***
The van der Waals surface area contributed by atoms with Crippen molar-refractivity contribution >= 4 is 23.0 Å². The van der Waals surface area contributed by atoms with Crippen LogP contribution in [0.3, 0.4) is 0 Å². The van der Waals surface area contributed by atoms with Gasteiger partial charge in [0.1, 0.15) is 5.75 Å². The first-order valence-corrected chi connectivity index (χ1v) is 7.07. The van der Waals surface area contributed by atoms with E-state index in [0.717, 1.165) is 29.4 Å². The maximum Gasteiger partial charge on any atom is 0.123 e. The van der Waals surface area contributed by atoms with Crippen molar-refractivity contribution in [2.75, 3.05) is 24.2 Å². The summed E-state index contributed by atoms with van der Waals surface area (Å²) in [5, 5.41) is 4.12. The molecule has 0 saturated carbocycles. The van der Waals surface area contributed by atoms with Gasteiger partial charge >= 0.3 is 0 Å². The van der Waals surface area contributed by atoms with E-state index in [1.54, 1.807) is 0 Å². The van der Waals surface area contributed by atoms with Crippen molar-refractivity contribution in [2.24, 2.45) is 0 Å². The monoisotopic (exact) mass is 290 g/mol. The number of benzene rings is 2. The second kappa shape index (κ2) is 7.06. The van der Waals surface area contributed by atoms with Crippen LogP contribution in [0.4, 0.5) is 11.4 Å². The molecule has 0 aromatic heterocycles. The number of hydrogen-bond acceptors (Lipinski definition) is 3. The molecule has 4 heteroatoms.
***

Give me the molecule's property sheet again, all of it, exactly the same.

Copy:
The van der Waals surface area contributed by atoms with Crippen molar-refractivity contribution >= 4 is 23.0 Å². The van der Waals surface area contributed by atoms with Crippen LogP contribution in [0.3, 0.4) is 0 Å². The van der Waals surface area contributed by atoms with Gasteiger partial charge in [0.1, 0.15) is 5.75 Å². The first-order valence-corrected chi connectivity index (χ1v) is 7.07. The van der Waals surface area contributed by atoms with E-state index in [0.717, 1.165) is 29.4 Å². The maximum Gasteiger partial charge on any atom is 0.123 e. The van der Waals surface area contributed by atoms with Crippen molar-refractivity contribution in [2.75, 3.05) is 24.2 Å². The summed E-state index contributed by atoms with van der Waals surface area (Å²) in [5, 5.41) is 4.12. The molecule has 0 saturated carbocycles. The van der Waals surface area contributed by atoms with Gasteiger partial charge >= 0.3 is 0 Å². The van der Waals surface area contributed by atoms with E-state index in [1.54, 1.807) is 0 Å². The van der Waals surface area contributed by atoms with Crippen molar-refractivity contribution in [2.24, 2.45) is 0 Å². The monoisotopic (exact) mass is 290 g/mol. The number of benzene rings is 2. The second kappa shape index (κ2) is 7.06. The van der Waals surface area contributed by atoms with Crippen LogP contribution in [0.4, 0.5) is 11.4 Å². The molecule has 0 aromatic heterocycles. The number of hydrogen-bond acceptors (Lipinski definition) is 3. The molecule has 4 heteroatoms.